• Water Chill System: This is sometimes used in larger data centers. Water is provided by a chiller plant that is somewhere on the premises. Chilled water systems are used in a variety of different organizations including factories, hotels, and shopping malls.
  • Computer Room Air Conditioner: These are sometimes referred to by the acronym CRAC. CRAC units are similar to basic air conditioning systems that receive power through a compressor drawing air through a refrigerant cooling unit. This type of equipment is relatively inexpensive compared to other cooling methods but is inefficient in regard to energy usage.
  • Computer Room Air Handler (CRAH): A CRAH includes a chilled water plant within the data center. Coldwater runs through cooling coils. Modulating fans take the air from outside the plant. This method is especially efficient if used in a location with year-round colder temperatures.
  • Evaporative Cooling: This method exposes warmer air to water, causing evaporation. This takes heat out of the air. This method uses a lot of water but is very energy efficient. Evaporative cooling systems normally don’t recirculate the same air but provide a stream of fresh air. This will likely improve circulation in a facility.
  • Raised Floor System: When the data facility’s floor is lifted above the concrete slab floor the space between is used for either improved airflow or pipes for water cooling.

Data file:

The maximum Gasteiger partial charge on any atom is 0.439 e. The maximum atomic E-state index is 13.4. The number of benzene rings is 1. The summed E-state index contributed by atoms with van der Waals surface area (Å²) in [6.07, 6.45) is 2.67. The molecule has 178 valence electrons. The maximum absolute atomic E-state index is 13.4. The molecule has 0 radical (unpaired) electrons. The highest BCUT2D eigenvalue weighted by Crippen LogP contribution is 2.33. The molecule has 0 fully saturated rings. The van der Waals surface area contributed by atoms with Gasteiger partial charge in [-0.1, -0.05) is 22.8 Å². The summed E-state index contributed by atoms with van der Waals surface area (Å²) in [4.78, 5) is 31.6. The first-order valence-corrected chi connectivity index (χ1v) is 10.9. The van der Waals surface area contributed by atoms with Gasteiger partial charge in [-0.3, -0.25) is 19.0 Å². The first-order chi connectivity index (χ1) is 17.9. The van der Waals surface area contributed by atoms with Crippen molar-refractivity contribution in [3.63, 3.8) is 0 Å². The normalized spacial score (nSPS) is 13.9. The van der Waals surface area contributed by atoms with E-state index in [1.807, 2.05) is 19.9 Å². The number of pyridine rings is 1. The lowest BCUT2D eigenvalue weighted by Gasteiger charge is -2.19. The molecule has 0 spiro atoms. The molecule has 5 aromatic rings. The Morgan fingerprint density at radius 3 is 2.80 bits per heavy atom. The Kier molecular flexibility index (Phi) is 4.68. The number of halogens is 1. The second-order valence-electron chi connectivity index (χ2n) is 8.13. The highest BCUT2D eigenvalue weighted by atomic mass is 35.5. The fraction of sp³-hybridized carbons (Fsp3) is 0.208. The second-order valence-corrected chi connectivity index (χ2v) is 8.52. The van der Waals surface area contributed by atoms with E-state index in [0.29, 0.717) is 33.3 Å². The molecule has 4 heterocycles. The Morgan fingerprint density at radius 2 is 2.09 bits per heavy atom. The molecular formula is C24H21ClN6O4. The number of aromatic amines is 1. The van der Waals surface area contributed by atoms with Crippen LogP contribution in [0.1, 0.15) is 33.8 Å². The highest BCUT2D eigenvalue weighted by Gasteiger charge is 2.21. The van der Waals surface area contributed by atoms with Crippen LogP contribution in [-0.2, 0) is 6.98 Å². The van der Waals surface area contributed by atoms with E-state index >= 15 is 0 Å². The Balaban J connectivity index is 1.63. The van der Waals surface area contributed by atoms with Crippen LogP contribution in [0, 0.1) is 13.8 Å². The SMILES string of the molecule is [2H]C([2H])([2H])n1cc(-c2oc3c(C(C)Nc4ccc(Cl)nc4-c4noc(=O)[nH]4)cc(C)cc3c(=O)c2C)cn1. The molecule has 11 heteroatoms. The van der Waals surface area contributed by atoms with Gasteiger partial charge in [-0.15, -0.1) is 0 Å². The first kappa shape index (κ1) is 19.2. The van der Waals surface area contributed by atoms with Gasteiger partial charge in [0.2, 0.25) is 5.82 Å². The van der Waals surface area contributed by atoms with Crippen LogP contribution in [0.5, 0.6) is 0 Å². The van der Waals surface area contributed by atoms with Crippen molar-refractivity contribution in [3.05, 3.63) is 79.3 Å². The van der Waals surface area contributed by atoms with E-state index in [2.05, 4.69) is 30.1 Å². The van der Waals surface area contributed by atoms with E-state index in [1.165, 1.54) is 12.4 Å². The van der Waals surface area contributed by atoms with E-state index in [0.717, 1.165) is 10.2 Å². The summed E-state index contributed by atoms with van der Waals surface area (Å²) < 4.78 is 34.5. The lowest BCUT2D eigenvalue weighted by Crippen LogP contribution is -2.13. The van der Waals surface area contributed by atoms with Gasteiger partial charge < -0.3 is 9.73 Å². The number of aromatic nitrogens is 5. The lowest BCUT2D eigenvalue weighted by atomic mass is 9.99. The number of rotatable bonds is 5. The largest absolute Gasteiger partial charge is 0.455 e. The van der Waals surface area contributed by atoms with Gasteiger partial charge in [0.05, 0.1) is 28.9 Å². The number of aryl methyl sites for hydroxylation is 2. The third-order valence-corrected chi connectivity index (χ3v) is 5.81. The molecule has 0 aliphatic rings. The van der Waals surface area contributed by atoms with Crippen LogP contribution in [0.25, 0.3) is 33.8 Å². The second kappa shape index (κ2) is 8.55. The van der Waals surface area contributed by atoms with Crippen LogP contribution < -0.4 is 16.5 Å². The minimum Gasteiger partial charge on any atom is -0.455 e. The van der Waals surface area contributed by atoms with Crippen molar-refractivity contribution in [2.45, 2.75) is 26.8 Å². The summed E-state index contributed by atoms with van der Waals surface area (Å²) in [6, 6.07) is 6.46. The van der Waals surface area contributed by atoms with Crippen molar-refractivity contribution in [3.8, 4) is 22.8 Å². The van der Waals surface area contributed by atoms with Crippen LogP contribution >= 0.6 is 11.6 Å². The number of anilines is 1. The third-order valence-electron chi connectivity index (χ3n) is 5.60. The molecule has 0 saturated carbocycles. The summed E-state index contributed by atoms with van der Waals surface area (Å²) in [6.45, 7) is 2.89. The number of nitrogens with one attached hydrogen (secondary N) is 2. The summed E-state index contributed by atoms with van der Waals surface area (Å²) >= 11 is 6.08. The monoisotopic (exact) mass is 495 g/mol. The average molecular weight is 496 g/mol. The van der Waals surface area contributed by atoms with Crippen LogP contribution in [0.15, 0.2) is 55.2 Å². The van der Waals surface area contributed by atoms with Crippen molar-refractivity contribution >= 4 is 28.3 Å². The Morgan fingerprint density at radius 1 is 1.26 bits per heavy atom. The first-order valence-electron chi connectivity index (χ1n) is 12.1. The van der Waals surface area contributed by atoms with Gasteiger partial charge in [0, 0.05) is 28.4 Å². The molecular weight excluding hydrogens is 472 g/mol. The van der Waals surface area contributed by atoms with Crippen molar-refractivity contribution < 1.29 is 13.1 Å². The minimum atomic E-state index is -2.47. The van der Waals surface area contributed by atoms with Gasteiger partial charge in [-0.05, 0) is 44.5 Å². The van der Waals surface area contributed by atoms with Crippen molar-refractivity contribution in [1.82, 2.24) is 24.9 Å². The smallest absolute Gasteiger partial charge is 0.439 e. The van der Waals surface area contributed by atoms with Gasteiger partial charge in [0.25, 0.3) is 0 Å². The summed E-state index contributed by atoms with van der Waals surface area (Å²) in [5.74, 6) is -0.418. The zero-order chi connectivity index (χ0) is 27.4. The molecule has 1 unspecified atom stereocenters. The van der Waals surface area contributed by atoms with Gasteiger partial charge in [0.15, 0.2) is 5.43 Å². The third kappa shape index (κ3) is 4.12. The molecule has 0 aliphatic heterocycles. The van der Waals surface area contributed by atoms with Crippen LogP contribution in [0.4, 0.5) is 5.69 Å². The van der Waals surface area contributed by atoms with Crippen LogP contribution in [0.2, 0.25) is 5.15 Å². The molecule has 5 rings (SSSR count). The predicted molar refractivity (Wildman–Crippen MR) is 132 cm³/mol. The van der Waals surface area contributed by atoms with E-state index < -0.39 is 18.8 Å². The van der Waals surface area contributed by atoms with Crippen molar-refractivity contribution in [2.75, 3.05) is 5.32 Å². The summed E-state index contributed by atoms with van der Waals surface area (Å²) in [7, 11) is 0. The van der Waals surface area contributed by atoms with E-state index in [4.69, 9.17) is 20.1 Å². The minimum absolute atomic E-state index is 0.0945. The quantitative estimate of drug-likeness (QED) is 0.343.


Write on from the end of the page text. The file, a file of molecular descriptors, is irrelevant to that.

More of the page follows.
Where did Ambient Temperature Originate From? 

Since the definition of ambient temperature is the actual temperature of the surroundings of any particular room, facility, etc., it likely originated from the understanding of temperature itself.

During the scientific revolution at the beginning of the 17th century, Galileo made advancements in the measurement of heat. Later, in 1878, Samuel Langley invented a thermal sensor. 

Different industries propose different temperatures as ideal, depending on the types of products they’re producing or storing. Research Gate lists the different temperatures necessary for a variety of industries.

data center
Modern-day technology enables data centers to not be as cold as they once were.

Examples of Ambient Temperature In the Real World

Since ambient temperature is generally defined as the temperature of surroundings, every area, whether it’s a data center, another type of commercial industry, or a home, has ambient temperature.

The ambient temperature inside a house is normally considered 72 degrees Fahrenheit.  The ambient temperature in a greenhouse should be approximately 75 to 80 degrees Fahrenheit during daylight and about 60 to 75 degrees at night.

During the winter months this changes to approximately 65 degrees during the day and 45 to 50 degrees at night. Ambient temperature is controlled and maintained in a greenhouse through shade cloth, ventilation, and general heating.